Monday, March 22, 2021

Islamic Leasing Finance Structure - Ijara

 Ijara Financing

Ijarah Financing                                   

Ijarah has huge potential as a financing mode for Islamic banks. It can be used for meeting the needs of retail, corporate and the public sectors and can also play a crucial role in promoting Islamic finance industry. Leasing is an attractive mode of investment for Islamic banks for the following reasons:

a) Assets acquired under these contracts are usually of high quality, marketable, maintain their market value well above book value, are movable and are easily disposable for cash in case of default.

b) Because of the good quality of the asset, the bank, as lessor, does not have to depend so much on the creditworthiness of the lessee, since it always has the recourse of selling the asset in case of default.

c) It is possible for the banks to get variable and floating return on long term investments.

Ijarah can be used directly for plants a machinery, autos, housing and consumer durables and indirectly for sukuk issues by the corporate and the government sectors. It can be used to develop different contracts and sukuk that may suit different purposes of issuers and the sukuk holders. Public and private sector corporations can use the securitisation on the basis of ijarah as alternative tool to interest based borrowing provided they have durable and useable assets. Ijarah is conducive to the formation of fixed assets and medium and long-term investments in an economy. Ijarah Sukuk will be discussed in detail in the Module on Treasury and Capital Market Operations dealing with Islamic Financial Markets.

Leasing and investment

As an asset-based lending is a permitted form of debt-financing in Islam, ijarah provides an alternative to interest-based investment in assets for the Islamic banks. The goods in which the investment is to be made are not purchased by the actual user, but by the bank or a finance company, and are made available to the contracting partner for commercial use subject to payment of a lease rental which is the investment return. This form of financing offers Islamic banks various benefits, such as:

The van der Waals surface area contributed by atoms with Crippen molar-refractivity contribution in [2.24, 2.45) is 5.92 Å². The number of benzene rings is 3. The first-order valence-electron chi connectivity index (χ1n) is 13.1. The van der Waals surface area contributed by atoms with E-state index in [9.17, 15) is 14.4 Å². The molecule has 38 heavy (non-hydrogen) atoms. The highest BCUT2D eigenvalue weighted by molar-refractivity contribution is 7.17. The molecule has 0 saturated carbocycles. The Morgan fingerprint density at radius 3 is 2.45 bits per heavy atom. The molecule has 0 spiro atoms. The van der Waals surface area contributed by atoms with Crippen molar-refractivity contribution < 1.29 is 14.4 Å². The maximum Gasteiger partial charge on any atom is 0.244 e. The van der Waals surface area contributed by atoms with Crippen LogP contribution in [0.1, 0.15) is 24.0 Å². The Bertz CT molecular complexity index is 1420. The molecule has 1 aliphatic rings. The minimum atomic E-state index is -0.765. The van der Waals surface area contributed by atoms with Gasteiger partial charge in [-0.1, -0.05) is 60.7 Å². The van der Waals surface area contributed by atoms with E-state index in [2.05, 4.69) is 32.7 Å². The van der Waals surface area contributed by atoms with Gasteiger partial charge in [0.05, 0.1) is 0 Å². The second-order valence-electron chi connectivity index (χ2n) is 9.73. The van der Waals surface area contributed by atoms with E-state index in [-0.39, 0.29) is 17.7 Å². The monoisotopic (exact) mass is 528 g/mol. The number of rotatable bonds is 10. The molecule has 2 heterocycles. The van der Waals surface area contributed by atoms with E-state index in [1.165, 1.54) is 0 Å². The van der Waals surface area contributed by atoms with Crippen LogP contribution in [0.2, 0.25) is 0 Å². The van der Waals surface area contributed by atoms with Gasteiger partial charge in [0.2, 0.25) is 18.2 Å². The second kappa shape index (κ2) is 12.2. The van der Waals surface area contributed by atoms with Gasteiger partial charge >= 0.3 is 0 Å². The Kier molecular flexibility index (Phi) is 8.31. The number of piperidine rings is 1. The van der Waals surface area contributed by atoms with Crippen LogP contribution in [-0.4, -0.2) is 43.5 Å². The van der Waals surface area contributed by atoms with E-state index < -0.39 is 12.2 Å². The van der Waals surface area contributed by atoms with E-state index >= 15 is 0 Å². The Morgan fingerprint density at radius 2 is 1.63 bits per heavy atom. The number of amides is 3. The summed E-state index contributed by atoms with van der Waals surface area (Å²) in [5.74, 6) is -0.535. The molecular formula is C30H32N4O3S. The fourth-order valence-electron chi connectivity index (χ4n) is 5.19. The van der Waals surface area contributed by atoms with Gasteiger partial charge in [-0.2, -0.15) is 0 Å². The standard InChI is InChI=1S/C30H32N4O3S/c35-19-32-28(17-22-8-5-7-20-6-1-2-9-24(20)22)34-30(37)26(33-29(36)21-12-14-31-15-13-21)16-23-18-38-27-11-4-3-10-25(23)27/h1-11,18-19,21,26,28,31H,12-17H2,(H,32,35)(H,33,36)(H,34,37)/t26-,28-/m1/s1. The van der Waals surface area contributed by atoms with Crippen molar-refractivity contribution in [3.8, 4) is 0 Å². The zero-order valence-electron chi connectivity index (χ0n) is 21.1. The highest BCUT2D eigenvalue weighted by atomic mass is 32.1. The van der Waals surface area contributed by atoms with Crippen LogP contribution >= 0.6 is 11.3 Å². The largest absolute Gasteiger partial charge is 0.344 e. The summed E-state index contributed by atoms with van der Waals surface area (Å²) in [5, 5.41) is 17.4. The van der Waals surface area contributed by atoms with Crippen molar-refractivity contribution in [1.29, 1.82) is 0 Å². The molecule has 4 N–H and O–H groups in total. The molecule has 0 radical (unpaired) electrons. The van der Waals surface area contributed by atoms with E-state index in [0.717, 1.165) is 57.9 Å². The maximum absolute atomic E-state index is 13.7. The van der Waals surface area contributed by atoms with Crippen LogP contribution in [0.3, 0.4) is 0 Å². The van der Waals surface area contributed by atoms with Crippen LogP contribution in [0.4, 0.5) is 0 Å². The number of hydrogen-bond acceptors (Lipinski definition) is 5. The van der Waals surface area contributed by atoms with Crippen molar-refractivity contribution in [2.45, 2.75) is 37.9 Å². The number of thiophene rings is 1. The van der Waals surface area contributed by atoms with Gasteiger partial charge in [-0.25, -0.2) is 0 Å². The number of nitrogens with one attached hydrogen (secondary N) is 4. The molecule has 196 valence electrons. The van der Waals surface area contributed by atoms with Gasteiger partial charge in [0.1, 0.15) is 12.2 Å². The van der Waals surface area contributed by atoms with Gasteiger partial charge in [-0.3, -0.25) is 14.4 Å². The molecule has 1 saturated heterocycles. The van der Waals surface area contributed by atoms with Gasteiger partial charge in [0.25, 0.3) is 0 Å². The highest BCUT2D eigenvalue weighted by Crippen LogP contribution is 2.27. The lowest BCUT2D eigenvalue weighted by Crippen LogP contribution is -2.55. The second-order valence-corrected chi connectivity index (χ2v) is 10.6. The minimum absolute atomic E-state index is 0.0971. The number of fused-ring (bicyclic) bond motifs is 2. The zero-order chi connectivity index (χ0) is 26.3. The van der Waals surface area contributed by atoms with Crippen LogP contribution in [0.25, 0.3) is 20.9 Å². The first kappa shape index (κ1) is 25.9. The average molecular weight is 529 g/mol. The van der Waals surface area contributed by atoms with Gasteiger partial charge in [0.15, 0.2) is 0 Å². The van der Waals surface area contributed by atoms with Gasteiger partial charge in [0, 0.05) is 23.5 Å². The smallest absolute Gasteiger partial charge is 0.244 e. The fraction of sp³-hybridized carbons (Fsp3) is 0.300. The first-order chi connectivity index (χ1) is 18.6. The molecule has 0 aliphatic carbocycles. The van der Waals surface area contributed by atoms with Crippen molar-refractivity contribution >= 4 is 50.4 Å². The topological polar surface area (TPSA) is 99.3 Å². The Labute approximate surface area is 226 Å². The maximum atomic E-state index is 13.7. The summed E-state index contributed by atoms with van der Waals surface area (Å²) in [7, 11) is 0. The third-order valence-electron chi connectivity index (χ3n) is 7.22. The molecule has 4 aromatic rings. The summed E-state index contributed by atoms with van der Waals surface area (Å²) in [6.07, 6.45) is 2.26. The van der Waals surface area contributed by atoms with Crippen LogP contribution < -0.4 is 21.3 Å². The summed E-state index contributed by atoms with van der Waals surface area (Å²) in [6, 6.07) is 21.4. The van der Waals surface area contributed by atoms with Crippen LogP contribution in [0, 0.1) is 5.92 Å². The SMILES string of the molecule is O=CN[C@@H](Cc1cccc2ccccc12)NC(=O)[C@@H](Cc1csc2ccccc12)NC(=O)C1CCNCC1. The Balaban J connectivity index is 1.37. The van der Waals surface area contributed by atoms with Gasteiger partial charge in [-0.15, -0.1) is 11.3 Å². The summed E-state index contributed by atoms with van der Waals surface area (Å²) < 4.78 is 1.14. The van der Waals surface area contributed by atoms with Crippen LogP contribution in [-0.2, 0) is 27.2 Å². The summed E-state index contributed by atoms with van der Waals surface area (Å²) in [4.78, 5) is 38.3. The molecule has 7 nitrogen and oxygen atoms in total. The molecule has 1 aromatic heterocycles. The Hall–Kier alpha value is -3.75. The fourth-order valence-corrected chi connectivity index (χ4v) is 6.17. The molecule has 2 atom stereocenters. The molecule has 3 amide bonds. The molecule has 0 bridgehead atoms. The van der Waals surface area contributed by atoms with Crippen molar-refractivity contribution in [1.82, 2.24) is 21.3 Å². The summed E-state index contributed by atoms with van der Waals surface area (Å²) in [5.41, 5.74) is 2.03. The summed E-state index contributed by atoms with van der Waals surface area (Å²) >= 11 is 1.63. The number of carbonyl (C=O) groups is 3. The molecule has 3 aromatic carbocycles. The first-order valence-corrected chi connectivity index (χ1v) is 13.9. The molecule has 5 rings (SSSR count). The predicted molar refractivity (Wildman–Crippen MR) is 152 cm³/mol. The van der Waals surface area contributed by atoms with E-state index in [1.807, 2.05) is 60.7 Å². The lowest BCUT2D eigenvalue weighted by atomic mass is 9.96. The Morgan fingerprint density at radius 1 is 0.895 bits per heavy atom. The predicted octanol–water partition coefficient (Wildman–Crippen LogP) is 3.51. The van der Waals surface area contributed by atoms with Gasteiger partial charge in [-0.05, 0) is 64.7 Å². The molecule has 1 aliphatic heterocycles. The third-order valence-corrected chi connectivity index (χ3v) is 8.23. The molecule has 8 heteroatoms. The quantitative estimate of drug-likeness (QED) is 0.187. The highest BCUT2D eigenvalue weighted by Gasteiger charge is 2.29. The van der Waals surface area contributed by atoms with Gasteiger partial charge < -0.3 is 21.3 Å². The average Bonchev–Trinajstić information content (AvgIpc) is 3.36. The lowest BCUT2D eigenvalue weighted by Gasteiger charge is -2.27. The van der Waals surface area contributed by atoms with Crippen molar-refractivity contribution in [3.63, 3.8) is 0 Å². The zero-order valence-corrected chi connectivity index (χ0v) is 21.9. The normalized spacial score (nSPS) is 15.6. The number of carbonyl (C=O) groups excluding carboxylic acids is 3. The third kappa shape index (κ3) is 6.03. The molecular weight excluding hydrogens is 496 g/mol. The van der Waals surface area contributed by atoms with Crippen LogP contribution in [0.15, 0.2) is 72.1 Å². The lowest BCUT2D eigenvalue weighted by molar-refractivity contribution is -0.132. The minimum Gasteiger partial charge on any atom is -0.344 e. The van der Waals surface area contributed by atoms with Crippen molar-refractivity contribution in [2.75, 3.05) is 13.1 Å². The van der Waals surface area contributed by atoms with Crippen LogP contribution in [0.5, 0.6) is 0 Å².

Secured investment, thus reducing credit risks. Because of the good quality of the asset, the bank does not have to depend so much on the creditworthiness of the lessee client, since it always has the recourse of selling the asset in case of default.

Assets acquired are usually of high quality, marketable, maintain their market value well above the book value, are moveable and are easily disposable for cash in case of default.

Although it is a longer-term financing instrument, a leasing contract can be reviewed periodically. The financing party thus not tied down to a fixed return that may not be in its investment goals. The rent can be tied to any type of index agreed to.

Clear basis of calculation returns over the term of the lease period

Scope for new investments

Tax benefits for both parties

Islamic banks are able to offer leasing certificates to their depositor clients as specific investment certificates as a form of declining equity. Lease payments include two elements: capital repayments and profit. If both of these are refunded to the certificate holder, net of bank costs, the depositor client recoups part of the capital (the client’s deposit) as the lease gets closer to the end of its term. But it is possible to design certificates which pay the holder dividends only; so that the bank can reinvest the incoming capital repayments in other lease contracts.


Ijarah Muntahia-bi-tamleek (Ijarah wal Iqtina)

Ijarah Munahia-bi-tamleek (Ijarah-wa-iktana) is variation of the leasing method and similar to ijarah except that, included in the contract, is a promise from the lessee to buy the leased asset at a pre-agreed price; rentals paid during the lease term constitute part of the purchase price and the final sale being for a token sum. Ijarah shares many common features with lease financing and operating lease / hirepurchase arrangements. It involves a lessor (usually a financial institution) purchasing an asset and renting it to a lessee for a specific time period at an agreed rental and at the end of the lease period transferring the ownership of the asset to the lessee.